LEWISTON — Twelve years ago, one longtime assistant retired. Then eight years ago, another.

Stuart Cohen thought about joining them, but not seriously.

In January, his wife left her job of 53 years. That did it.

At 80, Cohen, one of the state’s oldest practicing dentists, decided to close his practice on Dec. 31.

“Everybody who worked for me retired,” he said. “Everybody.”

Cohen knew as a teen in the 1940s that he wanted to be a dentist.


“I had a lot of hobbies,” Cohen said. “I made wood carvings and model trains.” He liked working with his hands. “It seemed to be the profession for me.”

He opened his practice in 1961 on Main Street in Lewiston and moved the next year to the corner of Webster Street and East Avenue, where he has stayed for the 51 years since.

Lewiston-Auburn added fluoride to its water about 50 years ago. He’s noticed the difference over the decades.

“In the early days, I was doing a denture or two every month for a teenager, which was horrible,” Cohen said. “You don’t see that anymore.”

There’s been a steep drop in tooth loss and cavities. More people brush and floss. Procedures, too, have become more advanced.

Nowadays, root canals can be done in one visit, painlessly, Cohen said. “When I started out, you were doing it in three visits and it wasn’t comfortable.”


A graduate of Tufts University School of Dental Medicine, Cohen’s half-century career included teaching through Tufts in Paris, Rome and London. For a 36-year stretch, he was on call every other night for local hospital emergency rooms. For 20 years, his office secretary was U.S. Sen. Edmund Muskie’s sister, Frances Muskie-Chouinard. The author of the Clean Air Act was a frequent visitor to the office.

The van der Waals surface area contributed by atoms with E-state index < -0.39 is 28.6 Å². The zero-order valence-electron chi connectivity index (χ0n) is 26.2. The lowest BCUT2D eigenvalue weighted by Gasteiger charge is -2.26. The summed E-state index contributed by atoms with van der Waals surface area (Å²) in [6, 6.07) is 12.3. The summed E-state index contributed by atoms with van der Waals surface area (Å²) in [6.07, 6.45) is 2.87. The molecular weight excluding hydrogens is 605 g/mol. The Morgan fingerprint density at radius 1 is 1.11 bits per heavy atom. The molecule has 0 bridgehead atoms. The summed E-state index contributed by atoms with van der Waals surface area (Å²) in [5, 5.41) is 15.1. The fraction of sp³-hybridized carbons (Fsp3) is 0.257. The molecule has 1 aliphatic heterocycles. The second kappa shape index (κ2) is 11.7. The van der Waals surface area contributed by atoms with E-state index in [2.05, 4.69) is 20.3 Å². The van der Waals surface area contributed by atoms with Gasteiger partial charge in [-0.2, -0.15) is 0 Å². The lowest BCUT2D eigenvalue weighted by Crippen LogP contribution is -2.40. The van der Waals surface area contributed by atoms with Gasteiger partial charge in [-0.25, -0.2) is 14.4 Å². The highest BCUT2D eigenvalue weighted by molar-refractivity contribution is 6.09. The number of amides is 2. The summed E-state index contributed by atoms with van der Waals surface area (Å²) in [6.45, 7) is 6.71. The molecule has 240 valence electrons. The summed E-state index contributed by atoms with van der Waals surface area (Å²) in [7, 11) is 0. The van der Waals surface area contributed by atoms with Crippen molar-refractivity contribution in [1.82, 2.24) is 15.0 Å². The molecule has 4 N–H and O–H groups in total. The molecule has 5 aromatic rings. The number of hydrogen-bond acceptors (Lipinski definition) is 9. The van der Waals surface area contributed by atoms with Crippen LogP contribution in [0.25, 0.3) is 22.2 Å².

Cohen first decided to scale back his practice around 2000. At the time, half of his clients were children. “I wanted children to grow up with their dentist,” he said.

After all, he figured he would retire. Eventually.

He’s had some patients for all 52 years. “They’re not too pleased,” Cohen said. “They’re kind of in a quandary, what to do, where to go.”

Cohen knows where he’s personally not going: “Everybody is trying to tell me to go south, go to the Caribbean. I say, ‘That’s what you want to do.'”

There are plenty of day trips to be had and enough of Maine and the Maritimes to see. 

“It’s a good community to live in — I don’t really want to live anywhere else,” he said. “People have been nice to me. Hopefully, I’ve been good to them.”

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